Palacio, R.J. (2012). Wonder. New York, NY: Alfred A. Knopf.
Summary: August, or Auggie, was born with a rare disorder that causes him to look different and as a result, he has been homeschooled since kindergarten. Now that he is entering middle school, it has been decided that he should attend a real school. While at school, Auggie has to deal with not only the prejudices children have because of his disorder but also the issues that come with growing up and being in middle school.
Via, Auggie’s older sister, is now in high school and has decided she wants to go by Olivia. She wants a new identity, one where people don’t know here as Via, the girl with the deformed brother. She has lost her best friends with high school, has become part of school theater, has a new boyfriend, and is suddenly fighting with her mother. Why can’t anyone realize that Olivia exists, too?
And then there are the various people in Auggie and Olivia’s lives. Auggie becomes acquainted with Jack Will and Summer, his two best frends and Julian, his enemy. Olivia says goodbye to Miranda, her friend since elementary school and hello to Justin, her musician boyfriend. Bringing the story together are Auggie’s and Olivia’s parents.
Impressions: When I worked at San Antonio Public Library, older tweens and younger teens were asking for this book left and right and after reading it I can see why it is so popular. What I liked most about the book was not that you learn about acceptance of people who are different than you, sure that is the major theme of the book, but that Palacio incorporated the chapters offering the perspectives of the other characters. Too often in books, and in life, we get one side of the story. As I read Auggie’s story and I got to the Bleeding Scream part, I was angry at Jack Will. But when I read his chapter, I realized that he was in middle school and felt peer pressured and ultimately said something stupid, not thinking of the consequences. We have all been there.
Review: “After being home-schooled for years, Auggie Pullman is about to start fifth grade, but he’s worried: How will he fit into middle school life when he looks so different from everyone else?
Auggie has had 27 surgeries to correct facial anomalies he was born with, but he still has a face that has earned him such cruel nicknames as Freak, Freddy Krueger, Gross-out and Lizard face. Though “his features look like they’ve been melted, like the drippings on a candle” and he’s used to people averting their eyes when they see him, he’s an engaging boy who feels pretty ordinary inside. He’s smart, funny, kind and brave, but his father says that having Auggie attend Beecher Prep would be like sending “a lamb to the slaughter.” Palacio divides the novel into eight parts, interspersing Auggie’s first-person narrative with the voices of family members and classmates, wisely expanding the story beyond Auggie’s viewpoint and demonstrating that Auggie’s arrival at school doesn’t test only him, it affects everyone in the community. Auggie may be finding his place in the world, but that world must find a way to make room for him, too.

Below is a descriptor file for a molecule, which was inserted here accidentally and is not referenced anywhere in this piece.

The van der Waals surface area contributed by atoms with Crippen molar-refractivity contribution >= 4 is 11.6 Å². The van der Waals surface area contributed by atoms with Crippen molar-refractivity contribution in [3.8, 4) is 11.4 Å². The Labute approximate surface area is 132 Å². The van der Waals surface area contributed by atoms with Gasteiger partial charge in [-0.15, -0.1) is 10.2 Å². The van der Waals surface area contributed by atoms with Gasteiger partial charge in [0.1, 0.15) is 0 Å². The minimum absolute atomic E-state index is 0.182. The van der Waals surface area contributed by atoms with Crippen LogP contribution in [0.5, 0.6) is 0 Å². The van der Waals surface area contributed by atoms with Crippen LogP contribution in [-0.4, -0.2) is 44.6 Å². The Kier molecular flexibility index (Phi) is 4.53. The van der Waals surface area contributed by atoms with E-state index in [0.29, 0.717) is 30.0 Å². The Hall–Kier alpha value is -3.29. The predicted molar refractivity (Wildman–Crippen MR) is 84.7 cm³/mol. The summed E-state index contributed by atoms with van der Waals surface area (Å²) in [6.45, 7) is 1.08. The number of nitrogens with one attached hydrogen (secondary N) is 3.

A memorable story of kindness, courage and wonder.”
Kirkus Reviews. (2015, November 15). [Review of the book Wonder, by R.J. Palacio]. Kirkus Reviews, p. 73.
“Kids’ books about befriending somebody “different” could fill a library. But this debut novel rises to the top through its subtle shifting of focus to those who are “normal,” thereby throwing into doubt presumptions readers may have about any of the characters. Nominally, the story is about 10-year-old August, a homeschooled boy who is about to take the plunge into a private middle school. Even 27 operations later, Auggie’s face has what doctors call “anomolies”; Auggie himself calls it “my tiny, mushed-up face.” He is gentle and smart, but his mere physical presence sends the lives of a dozen people into a tailspin: his sister, his old friends, the new kids he meets, their parents, the school administrators—the list goes on and on. Palacio’s bold move is to leave Auggie’s first-person story to follow these increasingly tangential characters. This storytelling strategy is always fraught with peril because of how readers must refresh their interest level with each new section. However, much like Ilene Cooper’s similarly structured Angel in My Pocket (2011), Palacio’s novel feels not only effortless but downright graceful, and by the stand-up-and-cheer conclusion, readers will be doing just that, and feeling as if they are part of this troubled but ultimately warm-hearted community.”
Kraus, D. (2012, February 1). [Review of the book Wonder, by R.J. Palacio]. Booklist, 108(11), p. 77.
Library Uses: This is a great book to use during National Bullying Prevention Month (the STOMP Out Bullying campaign) which I see no reason libraries (or if someone was in a school library) can’t be apart of – as a community organization, we should play a role in ending bullying). Also, this is another great read for a book talk or tween book club. I can think of so many things to discuss, such as bullying, not jumping to conclusion, feelings about growing up, friendship, miscommunication.